by Adrienne Hunter
Imagine sharing a dorm room—changing your clothes, having personal phone conversations, receiving friends—with someone who finds your gender at best odd and at worst, some kind of medical or religious impossibility. That’s the situation of many trans students in campus housing at UT.
Trans students have been fighting for our safety on the University of Texas campus for more than fifteen years. This is documented in a detailed report on the state of LGBTQ affairs on campus, created in 2006 by the Queer Student Alliance after nearly a year of effort. The report includes over 60 recommendations for making the University more inclusive to queer folks. One of the report’s most emphatic recommendations called for an option for transgender students who live in campus housing to live in a single-person room with a private restroom that is easily accessible. Such a policy was not unheard-of, as schools like the University of Wisconsin and the University of Michigan did have Gender Inclusive Housing options. This report was one of the first widely known campaigns for gender-inclusive housing on campus, and it would be followed by many other powerful actions.
The authors of the report stated that they were encouraged that the University was “in the process of developing policies relating to transgender students in housing.” Yet students would continue to advocate for the university to improve its policies on the issue for years to come.
A notable example was a demonstration organized by StandOut in 2012. The students brought mattresses onto Speedway and acted as they normally would in their dorm rooms to show what it could look like for students of different genders to share a room. Soon after this demonstration, The University Residence Hall Organization unanimously approved a resolution advocating the implementation of Gender-Inclusive Housing on campus. In response, Director of Residence Life Hemlata Jhaveri said that Gender-Inclusive Housing could be implemented by 2013.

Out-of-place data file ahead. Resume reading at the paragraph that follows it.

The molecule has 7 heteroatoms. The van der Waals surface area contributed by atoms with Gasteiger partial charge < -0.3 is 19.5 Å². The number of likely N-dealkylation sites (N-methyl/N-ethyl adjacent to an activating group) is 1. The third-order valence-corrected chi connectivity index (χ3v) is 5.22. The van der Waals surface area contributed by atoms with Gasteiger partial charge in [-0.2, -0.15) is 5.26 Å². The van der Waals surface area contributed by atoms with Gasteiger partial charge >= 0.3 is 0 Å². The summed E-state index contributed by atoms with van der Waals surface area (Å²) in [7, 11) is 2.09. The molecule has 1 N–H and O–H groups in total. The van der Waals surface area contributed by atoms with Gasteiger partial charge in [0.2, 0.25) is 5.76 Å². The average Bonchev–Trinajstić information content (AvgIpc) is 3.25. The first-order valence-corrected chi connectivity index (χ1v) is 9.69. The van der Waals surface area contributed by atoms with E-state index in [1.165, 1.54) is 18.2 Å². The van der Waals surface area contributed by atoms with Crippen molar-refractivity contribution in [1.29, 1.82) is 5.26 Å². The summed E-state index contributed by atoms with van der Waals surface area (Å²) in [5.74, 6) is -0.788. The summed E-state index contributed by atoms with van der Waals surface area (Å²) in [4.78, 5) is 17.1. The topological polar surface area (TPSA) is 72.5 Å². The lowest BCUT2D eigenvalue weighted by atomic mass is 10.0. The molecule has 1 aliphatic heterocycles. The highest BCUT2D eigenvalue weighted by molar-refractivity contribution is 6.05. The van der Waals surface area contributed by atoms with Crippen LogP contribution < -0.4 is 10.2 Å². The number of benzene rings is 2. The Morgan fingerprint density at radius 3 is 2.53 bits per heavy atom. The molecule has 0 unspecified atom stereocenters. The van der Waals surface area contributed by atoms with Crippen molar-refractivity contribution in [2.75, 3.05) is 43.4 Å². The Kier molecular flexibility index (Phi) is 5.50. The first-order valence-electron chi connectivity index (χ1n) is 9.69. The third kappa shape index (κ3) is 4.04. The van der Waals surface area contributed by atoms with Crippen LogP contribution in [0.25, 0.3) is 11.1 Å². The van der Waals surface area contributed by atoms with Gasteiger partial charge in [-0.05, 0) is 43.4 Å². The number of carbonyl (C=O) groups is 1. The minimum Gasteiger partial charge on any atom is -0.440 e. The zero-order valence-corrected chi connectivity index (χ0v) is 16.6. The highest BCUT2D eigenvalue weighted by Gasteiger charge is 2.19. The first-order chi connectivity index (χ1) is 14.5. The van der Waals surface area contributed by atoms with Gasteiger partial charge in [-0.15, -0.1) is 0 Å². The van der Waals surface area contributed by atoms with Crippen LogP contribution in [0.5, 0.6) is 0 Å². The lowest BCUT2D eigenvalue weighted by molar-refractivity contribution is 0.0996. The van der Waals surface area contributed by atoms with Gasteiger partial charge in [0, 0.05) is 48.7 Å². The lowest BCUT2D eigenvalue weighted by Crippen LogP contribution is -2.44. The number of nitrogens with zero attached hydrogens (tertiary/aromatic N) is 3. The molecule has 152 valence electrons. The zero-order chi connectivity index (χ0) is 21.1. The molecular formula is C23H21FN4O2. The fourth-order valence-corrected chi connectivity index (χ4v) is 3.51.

A pivotal development in the advocacy efforts for gender-inclusive housing came when the University of Texas at Dallas implemented a new system for Gender-Inclusive Housing. In response to this, a representative from the Division of Housing & Food Service at UT Austin informed The Daily Texan in an article from April 12, 2017 that there are informal ways they can work with students to create inclusive housing options on a case-by-case basis. However, this still did not meet calls from the original 2006 report for there to be a formal and accessible process, visible and equally available to all. He also said that there was a possibility of gender-inclusive housing launching at Creekside Residence Hall. There is still no such housing at Creekside.
It’s impossible to do your best work when you fear harassment or violence in your own bedroom, and repeatedly get the message that you don’t belong. In 2022, administrators are once again working with trans student advocates to create safe, equitable, and inclusive housing. We are looking forward to the day when we can put down our mattresses indoors instead of on Speedway.
Adrienne Hunter (she/her) is an undergraduate student pursuing majors in Radio-Television-Film, Women’s & Gender Studies, and Anthropology, as well as certificates in LGBTQ Studies and Creative Writing. She is currently the co-director of The Queer & Trans Student Alliance, where she aims to create a social space for LGBTQIA+ folks on campus while also focusing her energy on the inclusion of queer folks on campus. She is also a member of the Engaged Scholar Initiative where her research focuses on intergenerational dialogues of trans folks in Austin.